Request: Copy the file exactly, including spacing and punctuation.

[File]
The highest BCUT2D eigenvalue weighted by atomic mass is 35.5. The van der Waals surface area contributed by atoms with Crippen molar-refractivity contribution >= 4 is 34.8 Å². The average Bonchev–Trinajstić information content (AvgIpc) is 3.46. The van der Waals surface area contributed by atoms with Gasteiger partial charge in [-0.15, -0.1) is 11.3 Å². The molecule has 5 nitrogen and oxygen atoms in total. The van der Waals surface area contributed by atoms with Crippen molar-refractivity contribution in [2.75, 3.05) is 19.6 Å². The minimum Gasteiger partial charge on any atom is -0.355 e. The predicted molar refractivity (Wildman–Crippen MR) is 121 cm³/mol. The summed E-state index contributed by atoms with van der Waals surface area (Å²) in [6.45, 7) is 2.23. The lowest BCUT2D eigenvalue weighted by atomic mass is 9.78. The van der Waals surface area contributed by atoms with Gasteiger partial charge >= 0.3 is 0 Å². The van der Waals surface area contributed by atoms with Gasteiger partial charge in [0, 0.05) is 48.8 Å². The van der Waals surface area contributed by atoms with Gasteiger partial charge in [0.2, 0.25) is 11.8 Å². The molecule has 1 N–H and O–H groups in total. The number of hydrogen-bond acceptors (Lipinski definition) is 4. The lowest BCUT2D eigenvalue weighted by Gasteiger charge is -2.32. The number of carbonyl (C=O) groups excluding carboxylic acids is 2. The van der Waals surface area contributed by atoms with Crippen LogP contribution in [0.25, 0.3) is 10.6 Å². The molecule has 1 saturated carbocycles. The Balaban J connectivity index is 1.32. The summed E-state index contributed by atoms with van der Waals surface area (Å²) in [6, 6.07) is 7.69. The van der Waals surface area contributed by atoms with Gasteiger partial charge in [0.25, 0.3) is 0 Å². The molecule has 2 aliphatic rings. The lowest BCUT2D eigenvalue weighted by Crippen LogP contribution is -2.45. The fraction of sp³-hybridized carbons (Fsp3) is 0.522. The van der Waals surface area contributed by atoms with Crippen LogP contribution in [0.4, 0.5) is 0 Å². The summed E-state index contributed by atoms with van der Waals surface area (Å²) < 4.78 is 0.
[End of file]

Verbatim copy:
The highest BCUT2D eigenvalue weighted by atomic mass is 35.5. The van der Waals surface area contributed by atoms with Crippen molar-refractivity contribution >= 4 is 34.8 Å². The average Bonchev–Trinajstić information content (AvgIpc) is 3.46. The van der Waals surface area contributed by atoms with Gasteiger partial charge in [-0.15, -0.1) is 11.3 Å². The molecule has 5 nitrogen and oxygen atoms in total. The van der Waals surface area contributed by atoms with Crippen molar-refractivity contribution in [2.75, 3.05) is 19.6 Å². The minimum Gasteiger partial charge on any atom is -0.355 e. The predicted molar refractivity (Wildman–Crippen MR) is 121 cm³/mol. The summed E-state index contributed by atoms with van der Waals surface area (Å²) in [6.45, 7) is 2.23. The lowest BCUT2D eigenvalue weighted by atomic mass is 9.78. The van der Waals surface area contributed by atoms with Gasteiger partial charge >= 0.3 is 0 Å². The van der Waals surface area contributed by atoms with Gasteiger partial charge in [0, 0.05) is 48.8 Å². The van der Waals surface area contributed by atoms with Gasteiger partial charge in [0.2, 0.25) is 11.8 Å². The molecule has 1 N–H and O–H groups in total. The number of hydrogen-bond acceptors (Lipinski definition) is 4. The lowest BCUT2D eigenvalue weighted by Gasteiger charge is -2.32. The number of carbonyl (C=O) groups excluding carboxylic acids is 2. The van der Waals surface area contributed by atoms with Crippen LogP contribution in [0.25, 0.3) is 10.6 Å². The molecule has 1 saturated carbocycles. The Balaban J connectivity index is 1.32. The summed E-state index contributed by atoms with van der Waals surface area (Å²) in [6, 6.07) is 7.69. The van der Waals surface area contributed by atoms with Gasteiger partial charge in [0.25, 0.3) is 0 Å². The molecule has 2 aliphatic rings. The lowest BCUT2D eigenvalue weighted by Crippen LogP contribution is -2.45. The fraction of sp³-hybridized carbons (Fsp3) is 0.522. The van der Waals surface area contributed by atoms with Crippen LogP contribution in [0.4, 0.5) is 0 Å². The summed E-state index contributed by atoms with van der Waals surface area (Å²) < 4.78 is 0.